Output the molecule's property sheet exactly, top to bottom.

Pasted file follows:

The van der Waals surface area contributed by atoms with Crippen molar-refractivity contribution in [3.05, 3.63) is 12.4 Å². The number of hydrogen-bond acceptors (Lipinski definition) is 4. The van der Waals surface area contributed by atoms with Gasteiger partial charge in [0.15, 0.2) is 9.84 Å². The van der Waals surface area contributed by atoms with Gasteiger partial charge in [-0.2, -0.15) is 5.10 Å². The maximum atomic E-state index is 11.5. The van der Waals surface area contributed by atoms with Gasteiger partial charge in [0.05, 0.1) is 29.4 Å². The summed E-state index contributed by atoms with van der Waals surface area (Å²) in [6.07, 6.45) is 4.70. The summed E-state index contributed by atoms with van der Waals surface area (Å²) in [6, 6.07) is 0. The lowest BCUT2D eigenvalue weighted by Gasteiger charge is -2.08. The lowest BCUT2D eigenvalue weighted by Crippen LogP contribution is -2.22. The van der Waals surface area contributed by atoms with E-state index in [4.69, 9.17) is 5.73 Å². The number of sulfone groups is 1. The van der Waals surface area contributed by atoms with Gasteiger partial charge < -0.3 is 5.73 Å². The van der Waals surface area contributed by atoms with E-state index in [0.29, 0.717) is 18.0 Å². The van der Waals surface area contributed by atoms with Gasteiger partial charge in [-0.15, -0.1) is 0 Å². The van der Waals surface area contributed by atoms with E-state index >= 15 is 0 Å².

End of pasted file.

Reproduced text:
The van der Waals surface area contributed by atoms with Crippen molar-refractivity contribution in [3.05, 3.63) is 12.4 Å². The number of hydrogen-bond acceptors (Lipinski definition) is 4. The van der Waals surface area contributed by atoms with Gasteiger partial charge in [0.15, 0.2) is 9.84 Å². The van der Waals surface area contributed by atoms with Gasteiger partial charge in [-0.2, -0.15) is 5.10 Å². The maximum atomic E-state index is 11.5. The van der Waals surface area contributed by atoms with Gasteiger partial charge in [0.05, 0.1) is 29.4 Å². The summed E-state index contributed by atoms with van der Waals surface area (Å²) in [6.07, 6.45) is 4.70. The summed E-state index contributed by atoms with van der Waals surface area (Å²) in [6, 6.07) is 0. The lowest BCUT2D eigenvalue weighted by Gasteiger charge is -2.08. The lowest BCUT2D eigenvalue weighted by Crippen LogP contribution is -2.22. The van der Waals surface area contributed by atoms with E-state index in [4.69, 9.17) is 5.73 Å². The number of sulfone groups is 1. The van der Waals surface area contributed by atoms with Gasteiger partial charge < -0.3 is 5.73 Å². The van der Waals surface area contributed by atoms with E-state index in [0.29, 0.717) is 18.0 Å². The van der Waals surface area contributed by atoms with Gasteiger partial charge in [-0.15, -0.1) is 0 Å². The van der Waals surface area contributed by atoms with E-state index >= 15 is 0 Å².